Published: Mon, July 03, 2017
Medicine | By Daryl Nelson

State Budget Passes House...Hurdles Remain

State Budget Passes House...Hurdles Remain

The state legislature, facing a massive budget crisis, was unable to reach a spending deal before the new fiscal year began on Saturday - marking the third year in a row that IL has started without a full budget.

Earlier Saturday, Madigan rankled Republicans when he announced that there would be no votes on a deal to end a two-year stalemate this weekend. "There's much work yet to be done", Madigan said. But for others, the impasse so far has barely been noticeable: Roughly 63,000 state workers are still getting paychecks, schools have remained open and some road construction projects have continued.

The next 24 hours will be crucial in sealing the state's fate.

The Democratic budget vote has been scheduled after a week's worth of negotiations on both spending and Gov. Bruce Rauner's political and economic agenda. House members approved the latest proposal in a preliminary vote Friday before adjourning.

"We had great momentum yesterday in this chamber", Mr. Durkin said on the House floor. "Tensions have been very high". "Saying that we're done today, come back me, it speaks for itself". Because I'm telling you: We are close.

"I am encouraged by the progress we continue to make with Leader Durkin and the other leaders", Madigan said in his statement". "But folks, bear with us".

House Speaker Michael Madigan said lawmakers would return to work Saturday. Without a deal this time, the United Way reports that 36 percent of all human services agencies in IL face closure by year's end, according to Rep. Greg Harris, the Chicago Democrat sponsoring the fiscal blueprint.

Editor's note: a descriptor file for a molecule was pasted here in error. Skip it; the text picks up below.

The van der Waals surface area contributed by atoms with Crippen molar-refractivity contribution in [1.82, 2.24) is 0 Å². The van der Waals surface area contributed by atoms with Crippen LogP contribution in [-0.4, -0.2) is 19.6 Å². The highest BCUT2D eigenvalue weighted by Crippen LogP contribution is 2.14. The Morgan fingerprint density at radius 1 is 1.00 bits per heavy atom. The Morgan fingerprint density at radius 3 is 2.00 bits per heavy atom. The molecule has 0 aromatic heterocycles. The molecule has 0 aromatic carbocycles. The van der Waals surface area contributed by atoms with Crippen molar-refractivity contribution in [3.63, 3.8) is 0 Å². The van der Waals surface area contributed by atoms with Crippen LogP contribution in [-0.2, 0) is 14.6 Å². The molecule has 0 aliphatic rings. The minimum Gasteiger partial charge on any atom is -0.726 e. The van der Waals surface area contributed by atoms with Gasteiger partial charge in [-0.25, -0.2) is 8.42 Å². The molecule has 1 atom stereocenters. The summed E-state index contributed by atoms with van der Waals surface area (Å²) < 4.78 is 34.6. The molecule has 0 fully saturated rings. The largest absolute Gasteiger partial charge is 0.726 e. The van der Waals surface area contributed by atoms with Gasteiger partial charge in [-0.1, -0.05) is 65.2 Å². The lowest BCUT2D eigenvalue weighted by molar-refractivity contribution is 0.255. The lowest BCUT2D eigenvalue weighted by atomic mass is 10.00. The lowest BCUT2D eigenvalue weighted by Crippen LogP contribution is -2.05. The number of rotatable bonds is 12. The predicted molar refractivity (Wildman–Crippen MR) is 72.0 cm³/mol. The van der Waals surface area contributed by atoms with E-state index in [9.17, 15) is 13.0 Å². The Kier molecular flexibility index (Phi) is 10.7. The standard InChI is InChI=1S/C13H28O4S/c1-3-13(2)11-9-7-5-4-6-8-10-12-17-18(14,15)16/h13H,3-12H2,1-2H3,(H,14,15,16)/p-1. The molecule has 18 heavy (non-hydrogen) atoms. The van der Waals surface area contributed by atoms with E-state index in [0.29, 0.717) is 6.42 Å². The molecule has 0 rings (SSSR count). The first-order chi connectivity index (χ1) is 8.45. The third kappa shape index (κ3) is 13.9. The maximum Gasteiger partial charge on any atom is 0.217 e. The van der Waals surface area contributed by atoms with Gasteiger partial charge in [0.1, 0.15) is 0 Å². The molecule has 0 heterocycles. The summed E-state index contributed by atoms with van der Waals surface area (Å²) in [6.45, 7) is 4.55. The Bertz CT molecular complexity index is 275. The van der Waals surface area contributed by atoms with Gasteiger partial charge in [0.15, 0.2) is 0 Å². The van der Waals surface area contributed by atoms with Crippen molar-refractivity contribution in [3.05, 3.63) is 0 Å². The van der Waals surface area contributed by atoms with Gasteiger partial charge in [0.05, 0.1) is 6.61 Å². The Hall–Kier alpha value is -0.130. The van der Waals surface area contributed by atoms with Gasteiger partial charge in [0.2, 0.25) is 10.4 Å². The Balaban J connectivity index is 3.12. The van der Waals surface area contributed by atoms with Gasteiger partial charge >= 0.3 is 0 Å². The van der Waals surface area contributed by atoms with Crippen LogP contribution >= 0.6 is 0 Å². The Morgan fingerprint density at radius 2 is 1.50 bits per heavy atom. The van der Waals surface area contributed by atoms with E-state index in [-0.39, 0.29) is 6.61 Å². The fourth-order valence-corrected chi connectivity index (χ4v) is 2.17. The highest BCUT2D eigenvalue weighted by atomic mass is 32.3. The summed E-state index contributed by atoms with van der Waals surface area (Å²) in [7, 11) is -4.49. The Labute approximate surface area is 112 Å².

The plan won't get a final vote before the fiscal year starts Saturday. "When we're close to that and close to junk bond status, that's serious", said Phillips, whose district includes Eastern Illinois University. In one of the letters, sent to Standard and Poor's, Madigan asks them to "temporarily withhold judgement" to allow legislators to come up with a bipartisan, balanced budget.

Legislative leaders will meet again today, where tax increases could be discussed.

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The measure increased the monthly 911 telephone surcharge to $5 from $3.90 in Chicago and hiked the rate to $1.50 from 87 cents across the rest of the state. Still up for debate is whether it would take effect starting in July, or whether it would be retroactive to January.

In recent days, Madigan has added demands of his own.

The Chicago Democrat wants Rauner to sign an education funding overall, OK insurance-rate regulation in workers' compensation and more.

If a deal isn't wrapped up, consequences will be expensive and potentially catastrophic.

- State employee pensions would be fully funded.

The state transportation department has told contractors that without an appropriation, they will have to stop all roadwork. The Senate followed with a 43-1 override tally.

Bill Brady speaks to reporters.

"Not just to get passage, but to bring us past 71", he said. From there, it needs Illinois Senate approval.

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